In March, the FBI’s Los Angeles Division announced the arrest of several individuals for their alleged participation in an eight-year mortgage fraud scheme that generated $30 million in profits. James Douglas Lus, who was allegedly involved in the fraud, is now a fugitive. The participants in this scheme allegedly used fictitious and stolen identities – including the identities of deceased real estate brokers – to obtain hundreds of mortgage loans.
The participants reportedly used the fraudulent identities to “apply for loans posing as real estate agents, mortgage brokers and borrowers,” according to an FBI announcement. “In addition, (they) used stolen or phony identities to pose as landlords providing verification of borrowers’ income and rent history, gift donors providing money for down payments and insurance companies providing homeowners’ insurance. (They) also used stolen or fraudulent identities to establish mail drops, phone numbers and bank accounts and to deal with the California Department of Real Estate.” They also allegedly would “flip” properties several times using fraudulent identities, in some cases, the FBI announced.
And then there was Matthew Cox, a former Tampa, Fla., mortgage broker who is sought as the alleged mastermind in a loan-fraud scheme worth over $2.7 million. Cox has been a fugitive since December 2003, and allegedly has committed crimes in Georgia, including mortgage fraud, since he became a fugitive, according to reports. Cox was allegedly participating in mortgage fraud in the Tampa area while he was on probation for mortgage fraud and grand theft. According to court documents, a warrant for Cox’s arrest was issued on Dec. 22, 2003.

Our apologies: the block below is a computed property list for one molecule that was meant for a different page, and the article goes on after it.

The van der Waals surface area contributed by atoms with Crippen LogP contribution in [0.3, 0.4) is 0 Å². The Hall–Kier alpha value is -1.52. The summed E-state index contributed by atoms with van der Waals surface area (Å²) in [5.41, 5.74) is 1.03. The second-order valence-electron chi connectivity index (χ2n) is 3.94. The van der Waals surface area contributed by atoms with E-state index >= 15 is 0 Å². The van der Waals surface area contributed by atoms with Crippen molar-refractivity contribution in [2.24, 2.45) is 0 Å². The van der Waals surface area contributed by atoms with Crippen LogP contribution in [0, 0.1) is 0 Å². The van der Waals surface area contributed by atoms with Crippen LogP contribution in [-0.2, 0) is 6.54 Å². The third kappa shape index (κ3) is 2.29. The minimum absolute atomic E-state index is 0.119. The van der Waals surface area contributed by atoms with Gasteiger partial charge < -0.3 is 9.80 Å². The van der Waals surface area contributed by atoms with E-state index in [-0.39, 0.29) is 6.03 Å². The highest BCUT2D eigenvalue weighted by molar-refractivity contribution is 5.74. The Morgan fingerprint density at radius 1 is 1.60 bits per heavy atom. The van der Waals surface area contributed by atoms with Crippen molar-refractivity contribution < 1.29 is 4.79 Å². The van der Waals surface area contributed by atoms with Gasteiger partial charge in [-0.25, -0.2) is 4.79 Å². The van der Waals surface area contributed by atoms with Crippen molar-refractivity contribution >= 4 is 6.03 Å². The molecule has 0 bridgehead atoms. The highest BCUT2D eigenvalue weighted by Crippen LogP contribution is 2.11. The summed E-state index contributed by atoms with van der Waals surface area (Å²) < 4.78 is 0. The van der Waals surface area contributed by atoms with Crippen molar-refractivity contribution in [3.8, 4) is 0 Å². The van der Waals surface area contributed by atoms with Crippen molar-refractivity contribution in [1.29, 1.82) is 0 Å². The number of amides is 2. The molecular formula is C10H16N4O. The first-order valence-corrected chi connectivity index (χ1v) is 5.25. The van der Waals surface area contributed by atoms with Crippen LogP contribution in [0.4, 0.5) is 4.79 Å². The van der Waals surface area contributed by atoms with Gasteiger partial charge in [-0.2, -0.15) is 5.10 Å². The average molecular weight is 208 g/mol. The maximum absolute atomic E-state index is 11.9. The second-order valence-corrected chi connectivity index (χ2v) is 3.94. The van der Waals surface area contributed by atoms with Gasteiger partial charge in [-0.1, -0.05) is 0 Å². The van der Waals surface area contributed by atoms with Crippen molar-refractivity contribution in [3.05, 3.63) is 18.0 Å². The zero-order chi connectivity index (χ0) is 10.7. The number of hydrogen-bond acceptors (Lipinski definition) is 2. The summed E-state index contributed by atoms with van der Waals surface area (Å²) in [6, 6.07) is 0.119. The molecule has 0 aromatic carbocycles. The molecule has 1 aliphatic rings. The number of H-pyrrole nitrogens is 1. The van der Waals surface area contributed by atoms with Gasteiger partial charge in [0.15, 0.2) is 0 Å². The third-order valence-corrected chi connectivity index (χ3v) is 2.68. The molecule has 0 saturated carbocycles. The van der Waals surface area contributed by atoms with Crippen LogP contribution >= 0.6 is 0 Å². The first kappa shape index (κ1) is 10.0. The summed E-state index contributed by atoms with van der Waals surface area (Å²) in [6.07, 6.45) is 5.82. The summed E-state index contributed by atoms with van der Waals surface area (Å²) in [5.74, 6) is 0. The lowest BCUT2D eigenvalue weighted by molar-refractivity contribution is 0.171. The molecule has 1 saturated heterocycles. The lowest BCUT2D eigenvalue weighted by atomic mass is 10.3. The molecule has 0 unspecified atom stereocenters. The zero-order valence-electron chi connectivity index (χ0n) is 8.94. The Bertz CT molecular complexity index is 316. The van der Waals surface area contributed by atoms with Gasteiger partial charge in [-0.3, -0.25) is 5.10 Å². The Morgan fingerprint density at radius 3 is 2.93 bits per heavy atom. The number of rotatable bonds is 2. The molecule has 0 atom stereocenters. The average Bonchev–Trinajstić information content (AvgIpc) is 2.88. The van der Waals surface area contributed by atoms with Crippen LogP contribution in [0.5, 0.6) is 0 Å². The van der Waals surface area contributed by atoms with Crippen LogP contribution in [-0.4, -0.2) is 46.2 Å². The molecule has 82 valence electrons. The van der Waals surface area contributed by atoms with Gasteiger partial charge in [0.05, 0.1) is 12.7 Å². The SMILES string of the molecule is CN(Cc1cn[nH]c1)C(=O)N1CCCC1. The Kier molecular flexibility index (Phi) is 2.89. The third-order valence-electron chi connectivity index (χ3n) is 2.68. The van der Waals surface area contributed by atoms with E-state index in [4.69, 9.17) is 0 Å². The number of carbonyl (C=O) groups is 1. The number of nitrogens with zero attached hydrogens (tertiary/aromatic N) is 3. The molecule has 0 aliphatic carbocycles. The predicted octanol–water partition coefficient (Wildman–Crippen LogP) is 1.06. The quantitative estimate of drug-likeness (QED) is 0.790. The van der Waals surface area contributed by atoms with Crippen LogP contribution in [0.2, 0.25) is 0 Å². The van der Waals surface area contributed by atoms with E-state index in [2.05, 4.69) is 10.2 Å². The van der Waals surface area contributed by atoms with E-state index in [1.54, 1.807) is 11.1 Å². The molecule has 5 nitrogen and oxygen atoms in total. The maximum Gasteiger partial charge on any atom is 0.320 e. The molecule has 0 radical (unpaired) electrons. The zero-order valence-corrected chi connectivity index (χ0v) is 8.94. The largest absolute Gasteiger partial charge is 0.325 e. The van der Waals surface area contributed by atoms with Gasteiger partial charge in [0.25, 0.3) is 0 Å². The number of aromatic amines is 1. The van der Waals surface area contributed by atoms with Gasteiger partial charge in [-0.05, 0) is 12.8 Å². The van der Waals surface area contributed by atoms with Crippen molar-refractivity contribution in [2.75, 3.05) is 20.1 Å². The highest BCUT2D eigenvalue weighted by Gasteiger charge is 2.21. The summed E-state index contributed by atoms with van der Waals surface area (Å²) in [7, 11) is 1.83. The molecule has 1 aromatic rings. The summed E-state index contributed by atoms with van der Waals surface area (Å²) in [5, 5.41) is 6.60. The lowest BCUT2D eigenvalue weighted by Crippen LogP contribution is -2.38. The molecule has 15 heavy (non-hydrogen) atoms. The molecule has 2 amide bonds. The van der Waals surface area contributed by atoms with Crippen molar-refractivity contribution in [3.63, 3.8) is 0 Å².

John T. Reed, an Alamo, Calif., resident who maintains an online rating of “real estate investment gurus” and “best-selling real estate authors,” notes that Bill “Tycoon” Greene may be “the biggest character among the real estate gurus,” though he does not recommend taking his advice – Greene is now a fugitive. “He made a big splash in the late ’70s with his book, ‘Two Years for Freedom,'” Reed said stated in his Web description of Greene. Greene, who “was convicted of federal income-tax evasion and sent to prison,” later disappeared from a halfway house and “is apparently living in England using the name Dr. William G. Hill.”
While there aren’t any national television shows dedicated to real estate criminals, the local cable television show “Fugitive Watch,” which is delivered to more than 1 million San Francisco Bay Area cable viewers, gives some airtime to crimes of all types, including real estate-related fraud.
The show’s Web site, Fugitive.com, lists information about Alice E. Navarro, for example, who was “convicted in a real estate fraud case where she befriended and scammed thousands of dollars from Spanish-speaking victims” but reportedly failed to show up for sentencing. Navarro reportedly is not licensed to sell real estate “and there may be other victims throughout California,” according to the Web site.
Tomorrow: How common real estate fraud schemes work.